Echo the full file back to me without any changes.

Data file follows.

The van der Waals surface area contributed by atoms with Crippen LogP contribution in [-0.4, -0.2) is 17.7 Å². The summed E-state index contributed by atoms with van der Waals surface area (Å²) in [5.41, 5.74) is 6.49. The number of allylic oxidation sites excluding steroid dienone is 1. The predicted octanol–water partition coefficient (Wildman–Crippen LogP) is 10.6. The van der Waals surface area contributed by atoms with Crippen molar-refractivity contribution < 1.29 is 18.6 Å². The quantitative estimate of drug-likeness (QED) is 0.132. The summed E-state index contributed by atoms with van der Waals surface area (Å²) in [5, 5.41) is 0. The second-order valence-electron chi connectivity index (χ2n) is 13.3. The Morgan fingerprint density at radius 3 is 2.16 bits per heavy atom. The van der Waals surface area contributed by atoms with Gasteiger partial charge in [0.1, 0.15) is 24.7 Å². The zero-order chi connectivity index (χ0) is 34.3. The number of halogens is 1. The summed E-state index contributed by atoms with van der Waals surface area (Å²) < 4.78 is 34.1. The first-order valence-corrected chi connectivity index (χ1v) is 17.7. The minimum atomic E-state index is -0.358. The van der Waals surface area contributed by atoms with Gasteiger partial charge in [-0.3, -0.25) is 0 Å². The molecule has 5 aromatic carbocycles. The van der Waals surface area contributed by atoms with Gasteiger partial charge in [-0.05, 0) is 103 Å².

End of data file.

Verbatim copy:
The van der Waals surface area contributed by atoms with Crippen LogP contribution in [-0.4, -0.2) is 17.7 Å². The summed E-state index contributed by atoms with van der Waals surface area (Å²) in [5.41, 5.74) is 6.49. The number of allylic oxidation sites excluding steroid dienone is 1. The predicted octanol–water partition coefficient (Wildman–Crippen LogP) is 10.6. The van der Waals surface area contributed by atoms with Crippen molar-refractivity contribution < 1.29 is 18.6 Å². The quantitative estimate of drug-likeness (QED) is 0.132. The summed E-state index contributed by atoms with van der Waals surface area (Å²) in [5, 5.41) is 0. The second-order valence-electron chi connectivity index (χ2n) is 13.3. The Morgan fingerprint density at radius 3 is 2.16 bits per heavy atom. The van der Waals surface area contributed by atoms with Gasteiger partial charge in [0.1, 0.15) is 24.7 Å². The zero-order chi connectivity index (χ0) is 34.3. The number of halogens is 1. The summed E-state index contributed by atoms with van der Waals surface area (Å²) < 4.78 is 34.1. The first-order valence-corrected chi connectivity index (χ1v) is 17.7. The minimum atomic E-state index is -0.358. The van der Waals surface area contributed by atoms with Gasteiger partial charge in [-0.3, -0.25) is 0 Å². The molecule has 5 aromatic carbocycles. The van der Waals surface area contributed by atoms with Gasteiger partial charge in [-0.05, 0) is 103 Å².